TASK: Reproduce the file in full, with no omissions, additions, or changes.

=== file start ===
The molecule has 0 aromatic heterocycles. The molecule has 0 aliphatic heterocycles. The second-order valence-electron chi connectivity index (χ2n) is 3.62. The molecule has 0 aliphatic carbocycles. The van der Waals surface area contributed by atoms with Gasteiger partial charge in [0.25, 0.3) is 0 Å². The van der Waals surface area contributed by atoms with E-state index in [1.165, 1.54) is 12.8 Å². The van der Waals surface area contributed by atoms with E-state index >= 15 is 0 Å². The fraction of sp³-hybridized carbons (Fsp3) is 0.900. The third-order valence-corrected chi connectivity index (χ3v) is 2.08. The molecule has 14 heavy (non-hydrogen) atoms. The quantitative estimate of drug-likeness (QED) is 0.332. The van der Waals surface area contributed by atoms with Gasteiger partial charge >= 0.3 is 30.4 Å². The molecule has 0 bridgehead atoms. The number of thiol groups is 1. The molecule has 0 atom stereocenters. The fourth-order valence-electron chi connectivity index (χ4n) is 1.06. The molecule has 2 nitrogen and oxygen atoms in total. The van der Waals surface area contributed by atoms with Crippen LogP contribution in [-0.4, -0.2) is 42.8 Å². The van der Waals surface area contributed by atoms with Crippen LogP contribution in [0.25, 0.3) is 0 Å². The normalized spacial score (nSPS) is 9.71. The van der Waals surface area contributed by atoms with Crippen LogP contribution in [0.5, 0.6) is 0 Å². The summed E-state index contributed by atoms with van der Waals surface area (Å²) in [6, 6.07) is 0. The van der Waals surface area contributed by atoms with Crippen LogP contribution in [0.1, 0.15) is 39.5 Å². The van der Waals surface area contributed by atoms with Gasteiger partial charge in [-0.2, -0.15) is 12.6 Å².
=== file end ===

The molecule has 0 aromatic heterocycles. The molecule has 0 aliphatic heterocycles. The second-order valence-electron chi connectivity index (χ2n) is 3.62. The molecule has 0 aliphatic carbocycles. The van der Waals surface area contributed by atoms with Gasteiger partial charge in [0.25, 0.3) is 0 Å². The van der Waals surface area contributed by atoms with E-state index in [1.165, 1.54) is 12.8 Å². The van der Waals surface area contributed by atoms with E-state index >= 15 is 0 Å². The fraction of sp³-hybridized carbons (Fsp3) is 0.900. The third-order valence-corrected chi connectivity index (χ3v) is 2.08. The molecule has 14 heavy (non-hydrogen) atoms. The quantitative estimate of drug-likeness (QED) is 0.332. The van der Waals surface area contributed by atoms with Gasteiger partial charge >= 0.3 is 30.4 Å². The molecule has 0 bridgehead atoms. The number of thiol groups is 1. The molecule has 0 atom stereocenters. The fourth-order valence-electron chi connectivity index (χ4n) is 1.06. The molecule has 2 nitrogen and oxygen atoms in total. The van der Waals surface area contributed by atoms with Crippen LogP contribution in [-0.4, -0.2) is 42.8 Å². The van der Waals surface area contributed by atoms with Crippen LogP contribution in [0.25, 0.3) is 0 Å². The normalized spacial score (nSPS) is 9.71. The van der Waals surface area contributed by atoms with Crippen LogP contribution in [0.5, 0.6) is 0 Å². The summed E-state index contributed by atoms with van der Waals surface area (Å²) in [6, 6.07) is 0. The van der Waals surface area contributed by atoms with Crippen LogP contribution in [0.1, 0.15) is 39.5 Å². The van der Waals surface area contributed by atoms with Gasteiger partial charge in [-0.2, -0.15) is 12.6 Å².